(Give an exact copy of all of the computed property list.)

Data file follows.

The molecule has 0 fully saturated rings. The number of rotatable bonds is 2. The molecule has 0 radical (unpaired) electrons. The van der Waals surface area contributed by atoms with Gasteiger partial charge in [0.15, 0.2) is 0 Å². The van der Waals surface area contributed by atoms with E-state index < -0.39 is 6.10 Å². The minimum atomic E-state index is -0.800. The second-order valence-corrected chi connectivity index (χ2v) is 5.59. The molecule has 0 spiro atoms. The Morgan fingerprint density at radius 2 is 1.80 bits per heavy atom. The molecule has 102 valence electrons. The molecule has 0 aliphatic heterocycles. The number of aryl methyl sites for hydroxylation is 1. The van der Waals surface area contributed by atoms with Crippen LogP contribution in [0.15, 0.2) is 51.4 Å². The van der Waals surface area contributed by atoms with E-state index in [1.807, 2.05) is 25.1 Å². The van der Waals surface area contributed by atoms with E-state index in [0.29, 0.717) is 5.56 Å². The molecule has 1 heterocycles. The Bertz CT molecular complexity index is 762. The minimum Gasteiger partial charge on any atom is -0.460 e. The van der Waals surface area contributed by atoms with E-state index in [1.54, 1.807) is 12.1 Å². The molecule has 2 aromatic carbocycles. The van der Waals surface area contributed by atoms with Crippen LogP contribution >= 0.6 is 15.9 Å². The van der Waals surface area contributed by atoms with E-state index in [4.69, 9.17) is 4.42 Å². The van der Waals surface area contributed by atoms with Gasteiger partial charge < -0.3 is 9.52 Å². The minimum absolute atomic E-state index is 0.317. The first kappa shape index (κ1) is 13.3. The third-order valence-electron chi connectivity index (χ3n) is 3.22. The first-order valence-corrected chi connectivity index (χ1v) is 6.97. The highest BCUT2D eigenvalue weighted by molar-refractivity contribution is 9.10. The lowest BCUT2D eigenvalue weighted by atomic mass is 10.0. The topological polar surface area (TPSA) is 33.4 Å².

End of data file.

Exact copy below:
The molecule has 0 fully saturated rings. The number of rotatable bonds is 2. The molecule has 0 radical (unpaired) electrons. The van der Waals surface area contributed by atoms with Gasteiger partial charge in [0.15, 0.2) is 0 Å². The van der Waals surface area contributed by atoms with E-state index < -0.39 is 6.10 Å². The minimum atomic E-state index is -0.800. The second-order valence-corrected chi connectivity index (χ2v) is 5.59. The molecule has 0 spiro atoms. The Morgan fingerprint density at radius 2 is 1.80 bits per heavy atom. The molecule has 102 valence electrons. The molecule has 0 aliphatic heterocycles. The number of aryl methyl sites for hydroxylation is 1. The van der Waals surface area contributed by atoms with Crippen LogP contribution in [0.15, 0.2) is 51.4 Å². The van der Waals surface area contributed by atoms with E-state index in [1.807, 2.05) is 25.1 Å². The van der Waals surface area contributed by atoms with E-state index in [0.29, 0.717) is 5.56 Å². The molecule has 1 heterocycles. The Bertz CT molecular complexity index is 762. The minimum Gasteiger partial charge on any atom is -0.460 e. The van der Waals surface area contributed by atoms with E-state index in [1.54, 1.807) is 12.1 Å². The molecule has 2 aromatic carbocycles. The van der Waals surface area contributed by atoms with Crippen LogP contribution >= 0.6 is 15.9 Å². The van der Waals surface area contributed by atoms with E-state index in [4.69, 9.17) is 4.42 Å². The van der Waals surface area contributed by atoms with Gasteiger partial charge < -0.3 is 9.52 Å². The minimum absolute atomic E-state index is 0.317. The first kappa shape index (κ1) is 13.3. The third-order valence-electron chi connectivity index (χ3n) is 3.22. The first-order valence-corrected chi connectivity index (χ1v) is 6.97. The highest BCUT2D eigenvalue weighted by molar-refractivity contribution is 9.10. The lowest BCUT2D eigenvalue weighted by atomic mass is 10.0. The topological polar surface area (TPSA) is 33.4 Å².